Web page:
(Fall 2015 Edition)
Once again I would like to say thank you to all of you, the growing fan base that loyally supports dmboxing.com. Without you the success of this website isn’t possible!
It’s a blessing to have a group of people that help with their best efforts to make this site what it is, and will continue to be. They are: John Boitnott (Web Master); Bob Quackenbush (Proof Reader and Photo Editing); Tom Donelson (Member Boxing Writers Association of America); Jim Amato (Senior Boxing Writer); Harold Lederman (HBO / Hey Harold!); Steve Corbo (Guest Post Writer); Adam Pollock (Book Reviews); Kathy Kraft (Proof Reader), and in memory of a man that is truly missed resting peacefully in heaven with the Lord, Rusty Rubin. My dear friend Rusty was my first writer to come in at the start of this website in July 2007, volunteering his award winning column, “In Rusty’s Corner.”
I appreciate the many comments and fan mail that I receive concerning boxing and the features that I offer, and I certainly respect all opinions. My main goal is to provide my wealth of knowledge from over fifty years of boxing in a fair and honest manner to all. I strive to make credibility my highest priority.
My favorite decade in boxing is the eighties, mainly because of five boxers: Marvin Hagler, Roberto Duran, Sugar Ray Leonard, Thomas Hearns, and Aaron Pryor, although Duran was “pound for pound” the best of this group; his height, peak, and pinnacle was a decade earlier in the seventies when he was a lightweight at 135 pounds.
The eighties was the greatest decade in the past six decades in my involvement in boxing, from 1961 to present day. The greatest fight of that decade was Marvin Hagler vs. Thomas Hearns, April 15, 1985, for the “undisputed” middleweight championship.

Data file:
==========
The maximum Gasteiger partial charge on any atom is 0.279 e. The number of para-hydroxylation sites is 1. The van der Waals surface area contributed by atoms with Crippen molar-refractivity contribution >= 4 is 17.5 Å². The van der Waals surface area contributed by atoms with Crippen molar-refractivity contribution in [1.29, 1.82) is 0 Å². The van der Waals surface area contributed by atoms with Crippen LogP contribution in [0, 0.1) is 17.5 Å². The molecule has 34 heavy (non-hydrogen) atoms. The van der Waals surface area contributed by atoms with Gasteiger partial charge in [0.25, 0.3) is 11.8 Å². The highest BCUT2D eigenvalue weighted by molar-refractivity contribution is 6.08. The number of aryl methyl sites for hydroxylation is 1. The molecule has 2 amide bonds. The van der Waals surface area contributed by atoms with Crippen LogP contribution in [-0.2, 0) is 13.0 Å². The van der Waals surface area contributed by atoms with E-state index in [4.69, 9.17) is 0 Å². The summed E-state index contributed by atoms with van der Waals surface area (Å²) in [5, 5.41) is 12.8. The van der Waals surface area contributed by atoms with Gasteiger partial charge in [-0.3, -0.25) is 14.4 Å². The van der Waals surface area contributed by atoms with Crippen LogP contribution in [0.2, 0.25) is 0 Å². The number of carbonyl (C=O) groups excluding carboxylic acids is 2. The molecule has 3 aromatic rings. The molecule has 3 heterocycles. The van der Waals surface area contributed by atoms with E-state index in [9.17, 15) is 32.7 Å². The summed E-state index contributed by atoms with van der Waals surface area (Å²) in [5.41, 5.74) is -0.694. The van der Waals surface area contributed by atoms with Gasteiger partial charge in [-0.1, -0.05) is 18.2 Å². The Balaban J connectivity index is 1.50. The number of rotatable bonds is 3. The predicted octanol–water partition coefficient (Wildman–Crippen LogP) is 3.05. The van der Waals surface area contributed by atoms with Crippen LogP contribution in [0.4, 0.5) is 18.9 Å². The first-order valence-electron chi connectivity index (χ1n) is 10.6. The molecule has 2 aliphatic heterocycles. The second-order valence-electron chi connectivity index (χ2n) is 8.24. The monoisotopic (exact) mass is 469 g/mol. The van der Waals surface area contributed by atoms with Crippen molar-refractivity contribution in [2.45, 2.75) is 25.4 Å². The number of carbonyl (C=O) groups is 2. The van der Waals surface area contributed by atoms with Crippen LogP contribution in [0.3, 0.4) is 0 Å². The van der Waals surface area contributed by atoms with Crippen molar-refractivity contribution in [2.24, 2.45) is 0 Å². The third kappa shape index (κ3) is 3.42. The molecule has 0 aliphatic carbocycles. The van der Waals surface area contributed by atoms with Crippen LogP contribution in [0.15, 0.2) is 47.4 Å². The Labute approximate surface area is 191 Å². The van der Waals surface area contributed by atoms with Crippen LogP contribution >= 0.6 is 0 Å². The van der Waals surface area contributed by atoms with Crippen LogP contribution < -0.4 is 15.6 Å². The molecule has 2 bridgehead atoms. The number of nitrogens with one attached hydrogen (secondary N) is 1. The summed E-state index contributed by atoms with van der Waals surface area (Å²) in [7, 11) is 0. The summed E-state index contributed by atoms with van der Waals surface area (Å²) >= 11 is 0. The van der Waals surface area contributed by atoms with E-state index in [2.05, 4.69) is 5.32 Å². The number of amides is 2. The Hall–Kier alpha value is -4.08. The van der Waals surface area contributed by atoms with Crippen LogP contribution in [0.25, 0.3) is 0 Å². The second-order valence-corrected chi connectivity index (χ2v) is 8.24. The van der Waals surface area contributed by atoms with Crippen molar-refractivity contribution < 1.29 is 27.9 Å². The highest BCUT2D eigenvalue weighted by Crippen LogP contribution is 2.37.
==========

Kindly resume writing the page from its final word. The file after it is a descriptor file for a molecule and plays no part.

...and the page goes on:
Back in the early sixties there was only one champion in each weight division and championship fights were 15 rounds. Things have changed since, but make no mistake about it, the “Fight of The Century” was Joe Frazier vs. Muhammad Ali, March 8, 1971, when two undefeated champions met in their primes for the “undisputed” heavyweight championship of the world. It was the biggest spectacle in boxing I have ever witnessed.
I want to say once again, that I fully endorse the publication of my friend Gene Aguilera’s book, “Mexican American Boxing in Los Angeles.” Gene’s writing is a wonderful blend of the historical perspective of boxing and the fighters in Los Angeles. He masterfully displays photos, 128 pages, chronologically in a black and white format with each chapter nicely segregated into the different eras of boxing. Gene’s book is truly a collector’s item and with Christmas coming it is the perfect gift for yourself or a friend. For information and purchasing, please contact Gene by email: firstname.lastname@example.org
I would also encourage you to visit my friend Edgar Gonzalez at his fine boxing website, as he does an outstanding job: myboxingfans.com
Now that Floyd Mayweather has officially retired, I have gotten many inquiries for my opinion on who is “pound for pound” the best in boxing today.
So here’s my ranking of the top dozen “pound for pound” fighters currently in boxing – as of October 15, 2015:
1) Roman Gonzalez (43-0 / 37 by KO)
2) Wladimir Klitschko (64-3 / 53 by KO)
3) Guillermo Rigondeaux (15-0 / 10 by KO)
4) Gennady Golovkin (33-0 / 30 by KO)
5) Sergey Kovalev (28-0-1 / 25 by KO)
6) Andre Ward (28-0 / 15 by KO)
7) Manny Pacquiao (57-6-2 / 38 by KO)
8) Terence Crawford (26-0 / 18 by KO)
9) Miguel Cotto (40-4 / 33 by KO)
10 ) Juan Manuel Marquez (56-7-1 / 40 by KO)
11) Canelo Alvarez (45-1-1 / 32 by KO)
12) Timothy Bradley (31-1-1 / 12 by KO)
*** Honorable Mention (in order) are:
Juan Francisco Estrada (33-2 / 24 by KO)
Leo Santa Cruz (31-0-1 / 17 by KO)
Danny Garcia (31-0 / 18 by KO)
Shinsuke Yamanaka (24-0-2 / 17 by KO)
Nicholas Walters (26-0 / 21 by KO)
I know you have many choices in boxing … and I want to thank you for making this website one of them.